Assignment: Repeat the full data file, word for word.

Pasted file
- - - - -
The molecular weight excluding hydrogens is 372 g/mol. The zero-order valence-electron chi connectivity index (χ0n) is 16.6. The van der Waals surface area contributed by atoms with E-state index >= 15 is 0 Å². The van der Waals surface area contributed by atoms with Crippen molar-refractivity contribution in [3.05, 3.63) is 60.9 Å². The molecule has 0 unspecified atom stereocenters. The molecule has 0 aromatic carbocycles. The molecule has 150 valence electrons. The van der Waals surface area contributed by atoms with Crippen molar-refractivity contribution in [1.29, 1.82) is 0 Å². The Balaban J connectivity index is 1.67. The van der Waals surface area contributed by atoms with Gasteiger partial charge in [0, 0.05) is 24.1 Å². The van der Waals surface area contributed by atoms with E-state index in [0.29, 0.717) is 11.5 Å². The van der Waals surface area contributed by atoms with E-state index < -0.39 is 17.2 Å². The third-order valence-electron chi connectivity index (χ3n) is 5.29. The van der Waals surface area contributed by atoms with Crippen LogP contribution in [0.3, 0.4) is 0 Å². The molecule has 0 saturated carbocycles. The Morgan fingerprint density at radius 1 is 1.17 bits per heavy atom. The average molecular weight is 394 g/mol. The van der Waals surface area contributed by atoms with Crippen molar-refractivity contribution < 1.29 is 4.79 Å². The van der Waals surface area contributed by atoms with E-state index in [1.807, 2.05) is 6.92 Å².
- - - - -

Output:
The molecular weight excluding hydrogens is 372 g/mol. The zero-order valence-electron chi connectivity index (χ0n) is 16.6. The van der Waals surface area contributed by atoms with E-state index >= 15 is 0 Å². The van der Waals surface area contributed by atoms with Crippen molar-refractivity contribution in [3.05, 3.63) is 60.9 Å². The molecule has 0 unspecified atom stereocenters. The molecule has 0 aromatic carbocycles. The molecule has 150 valence electrons. The van der Waals surface area contributed by atoms with Crippen molar-refractivity contribution in [1.29, 1.82) is 0 Å². The Balaban J connectivity index is 1.67. The van der Waals surface area contributed by atoms with Gasteiger partial charge in [0, 0.05) is 24.1 Å². The van der Waals surface area contributed by atoms with E-state index in [0.29, 0.717) is 11.5 Å². The van der Waals surface area contributed by atoms with E-state index < -0.39 is 17.2 Å². The third-order valence-electron chi connectivity index (χ3n) is 5.29. The van der Waals surface area contributed by atoms with Crippen LogP contribution in [0.3, 0.4) is 0 Å². The molecule has 0 saturated carbocycles. The Morgan fingerprint density at radius 1 is 1.17 bits per heavy atom. The average molecular weight is 394 g/mol. The van der Waals surface area contributed by atoms with Crippen molar-refractivity contribution < 1.29 is 4.79 Å². The van der Waals surface area contributed by atoms with E-state index in [1.807, 2.05) is 6.92 Å².